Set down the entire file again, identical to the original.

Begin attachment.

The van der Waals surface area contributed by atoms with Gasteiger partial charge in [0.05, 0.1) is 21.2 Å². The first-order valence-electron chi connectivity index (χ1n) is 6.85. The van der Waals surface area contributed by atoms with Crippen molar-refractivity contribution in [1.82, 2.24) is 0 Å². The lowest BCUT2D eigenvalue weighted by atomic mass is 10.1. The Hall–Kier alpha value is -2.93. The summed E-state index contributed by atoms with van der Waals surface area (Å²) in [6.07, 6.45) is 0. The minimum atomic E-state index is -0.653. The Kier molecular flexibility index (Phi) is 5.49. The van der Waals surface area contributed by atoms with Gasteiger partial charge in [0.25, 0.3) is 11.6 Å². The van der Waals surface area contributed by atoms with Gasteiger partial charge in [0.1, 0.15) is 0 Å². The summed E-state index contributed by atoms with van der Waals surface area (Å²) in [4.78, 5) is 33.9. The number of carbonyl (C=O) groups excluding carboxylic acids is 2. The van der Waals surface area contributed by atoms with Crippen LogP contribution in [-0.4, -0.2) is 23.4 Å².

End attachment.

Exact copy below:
The van der Waals surface area contributed by atoms with Gasteiger partial charge in [0.05, 0.1) is 21.2 Å². The first-order valence-electron chi connectivity index (χ1n) is 6.85. The van der Waals surface area contributed by atoms with Crippen molar-refractivity contribution in [1.82, 2.24) is 0 Å². The lowest BCUT2D eigenvalue weighted by atomic mass is 10.1. The Hall–Kier alpha value is -2.93. The summed E-state index contributed by atoms with van der Waals surface area (Å²) in [6.07, 6.45) is 0. The minimum atomic E-state index is -0.653. The Kier molecular flexibility index (Phi) is 5.49. The van der Waals surface area contributed by atoms with Gasteiger partial charge in [0.25, 0.3) is 11.6 Å². The van der Waals surface area contributed by atoms with Gasteiger partial charge in [0.1, 0.15) is 0 Å². The summed E-state index contributed by atoms with van der Waals surface area (Å²) in [4.78, 5) is 33.9. The number of carbonyl (C=O) groups excluding carboxylic acids is 2. The van der Waals surface area contributed by atoms with Crippen LogP contribution in [-0.4, -0.2) is 23.4 Å².